Managing the development of tourism : a case study of Sabah, Malaysia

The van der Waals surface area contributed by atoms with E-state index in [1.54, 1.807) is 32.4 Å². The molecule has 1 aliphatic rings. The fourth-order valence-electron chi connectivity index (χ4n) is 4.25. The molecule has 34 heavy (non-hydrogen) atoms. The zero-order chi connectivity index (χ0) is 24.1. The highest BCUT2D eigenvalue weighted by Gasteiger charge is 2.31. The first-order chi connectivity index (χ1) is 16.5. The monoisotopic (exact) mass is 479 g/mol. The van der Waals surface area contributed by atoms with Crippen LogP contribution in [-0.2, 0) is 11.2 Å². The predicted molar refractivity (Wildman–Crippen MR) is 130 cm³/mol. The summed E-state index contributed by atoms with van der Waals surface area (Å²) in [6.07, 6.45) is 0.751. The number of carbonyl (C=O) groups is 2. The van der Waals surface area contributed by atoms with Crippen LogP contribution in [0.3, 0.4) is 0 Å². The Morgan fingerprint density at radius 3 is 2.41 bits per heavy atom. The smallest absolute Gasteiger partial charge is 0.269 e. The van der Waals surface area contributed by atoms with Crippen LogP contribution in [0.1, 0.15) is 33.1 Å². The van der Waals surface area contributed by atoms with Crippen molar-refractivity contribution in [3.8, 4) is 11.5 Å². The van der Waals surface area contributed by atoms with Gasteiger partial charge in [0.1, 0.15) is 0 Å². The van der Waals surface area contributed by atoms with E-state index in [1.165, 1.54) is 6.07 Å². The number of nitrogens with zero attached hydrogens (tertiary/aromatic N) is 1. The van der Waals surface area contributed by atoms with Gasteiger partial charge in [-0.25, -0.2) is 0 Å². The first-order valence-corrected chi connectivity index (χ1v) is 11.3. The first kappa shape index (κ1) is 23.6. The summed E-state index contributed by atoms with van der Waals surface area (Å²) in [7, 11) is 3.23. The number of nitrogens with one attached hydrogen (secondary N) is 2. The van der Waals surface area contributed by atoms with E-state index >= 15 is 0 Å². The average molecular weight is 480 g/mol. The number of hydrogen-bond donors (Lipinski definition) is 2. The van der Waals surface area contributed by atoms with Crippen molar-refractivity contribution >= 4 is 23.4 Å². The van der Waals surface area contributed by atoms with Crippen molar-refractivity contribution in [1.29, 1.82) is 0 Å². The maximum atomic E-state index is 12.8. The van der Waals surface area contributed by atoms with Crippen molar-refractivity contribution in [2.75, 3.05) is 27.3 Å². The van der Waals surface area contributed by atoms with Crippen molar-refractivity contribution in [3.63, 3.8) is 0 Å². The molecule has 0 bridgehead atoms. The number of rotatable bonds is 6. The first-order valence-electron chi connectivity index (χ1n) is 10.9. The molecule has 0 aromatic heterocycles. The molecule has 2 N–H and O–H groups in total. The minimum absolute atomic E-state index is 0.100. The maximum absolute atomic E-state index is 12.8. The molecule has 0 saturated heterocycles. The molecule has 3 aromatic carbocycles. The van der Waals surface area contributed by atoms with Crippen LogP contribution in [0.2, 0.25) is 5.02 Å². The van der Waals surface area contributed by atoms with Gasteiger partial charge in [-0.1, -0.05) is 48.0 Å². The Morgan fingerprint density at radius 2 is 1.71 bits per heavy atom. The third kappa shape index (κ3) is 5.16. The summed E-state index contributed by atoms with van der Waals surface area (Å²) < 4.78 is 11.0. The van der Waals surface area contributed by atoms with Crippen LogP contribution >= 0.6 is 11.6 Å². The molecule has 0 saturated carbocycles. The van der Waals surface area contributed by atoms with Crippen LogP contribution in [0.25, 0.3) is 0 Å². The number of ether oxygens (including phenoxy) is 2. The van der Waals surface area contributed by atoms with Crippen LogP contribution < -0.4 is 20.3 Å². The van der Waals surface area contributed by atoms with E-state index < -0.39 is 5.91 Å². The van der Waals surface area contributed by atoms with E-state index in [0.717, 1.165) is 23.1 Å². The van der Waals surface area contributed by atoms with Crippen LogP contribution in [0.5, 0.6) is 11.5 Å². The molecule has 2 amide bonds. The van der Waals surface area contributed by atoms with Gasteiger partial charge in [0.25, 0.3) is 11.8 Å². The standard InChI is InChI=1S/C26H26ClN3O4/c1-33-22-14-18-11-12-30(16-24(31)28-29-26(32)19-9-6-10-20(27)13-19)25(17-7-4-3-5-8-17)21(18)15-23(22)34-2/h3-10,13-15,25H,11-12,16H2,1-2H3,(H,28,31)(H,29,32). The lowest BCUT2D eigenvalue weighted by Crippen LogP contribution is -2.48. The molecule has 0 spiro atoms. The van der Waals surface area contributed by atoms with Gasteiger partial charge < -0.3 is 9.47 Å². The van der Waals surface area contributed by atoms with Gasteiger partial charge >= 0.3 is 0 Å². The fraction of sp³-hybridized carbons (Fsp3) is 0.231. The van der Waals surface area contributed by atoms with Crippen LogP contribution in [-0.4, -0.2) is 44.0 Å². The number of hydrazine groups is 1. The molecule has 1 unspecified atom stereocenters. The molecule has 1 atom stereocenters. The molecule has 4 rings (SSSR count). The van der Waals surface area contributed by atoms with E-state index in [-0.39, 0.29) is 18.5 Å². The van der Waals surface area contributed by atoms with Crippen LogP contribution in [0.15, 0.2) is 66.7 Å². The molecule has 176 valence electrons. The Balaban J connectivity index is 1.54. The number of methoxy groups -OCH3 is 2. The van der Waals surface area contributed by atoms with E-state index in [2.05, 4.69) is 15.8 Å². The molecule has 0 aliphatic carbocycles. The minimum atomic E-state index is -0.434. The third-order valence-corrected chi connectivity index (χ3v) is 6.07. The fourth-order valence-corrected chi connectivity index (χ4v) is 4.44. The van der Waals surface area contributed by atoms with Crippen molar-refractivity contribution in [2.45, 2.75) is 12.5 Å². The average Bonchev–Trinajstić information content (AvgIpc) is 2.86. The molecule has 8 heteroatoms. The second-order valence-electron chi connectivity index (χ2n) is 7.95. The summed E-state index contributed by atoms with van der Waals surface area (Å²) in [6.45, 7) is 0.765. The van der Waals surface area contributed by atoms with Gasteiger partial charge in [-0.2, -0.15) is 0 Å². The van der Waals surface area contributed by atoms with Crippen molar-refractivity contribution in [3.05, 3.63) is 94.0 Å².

Sabah (Malaysia) is a recent entrant to the tourist industry; aiming to: tap tourism's economic and employment possibilities, use tourism to sustain the local culture and traditions, and to promote national integration. The main aim of the research is to develop management strategies for recent entrants to the tourism industry such as Sabah. The analyses of tourism resources, manpower, visitor characteristics and trends, tourism organisation and policy, and economic, social and environmental impacts of tourism are the means used in the thesis to explore the current strengths and shortcomings of tourism in Sabah and so provide for strategy development. The scope is deliberately broad. The main findings are: (1) Sabah possesses attractive tourism resources but these are underdeveloped; (2) policy and organisational infrastructure is in place to support tourist development; (3) manpower is not a serious problem; (4) the majority of visitors from outside Sabah arrive by air and, hence, air accessibility is important; (5) these trends have not been strongly assisted by marketing, so there is scope for further efforts of this kind; (6) seasonality is not a crucial issue; (7) local visitors are important, but have been ignored; (8) the distribution of tourists and their income is uneven and mainly focussed in the capital town. This reflects the uneven regional employment and development structure, so constrains the economic potential of tourism; and (9) the social and environmental impacts are not yet serious but these are emerging and have the potential to become serious if ignored. The thesis proposes development and mitigating frameworks, which identify seven key factors crucial for building a competitive tourism infrastructure - namely: appropriate and accessible tourism technology, strong institutional problem solving capacity, effective marketing, appropriate physical infrastructure, available and flexible capital for investment, skilled and adaptable workforce/receptive population and entrepreneurship. Strategies that are easily implemented and crucial are placed under the short-term; more difficult ones and those that need to be continued beyond the short-term are included under the medium and long-term. The strategies are assigned to particular organisations for implementation so duplication can be avoided. The thesis also propose a spatial development strategy. It considers the tourist catchment potentials of different regions and their resource strengths. A spatial development hierarchy is proposed with development specialisation that is practical and recognises the regional tourist resources and catchment potential. The strategy is directed towards attracting tourists by winning market niches and avoiding regional competition. The proposal includes the role of local tourism to enhance sustainability. Marketing approaches (image building, tourist and market targetting) to support the tourism development hierarchy are also discussed.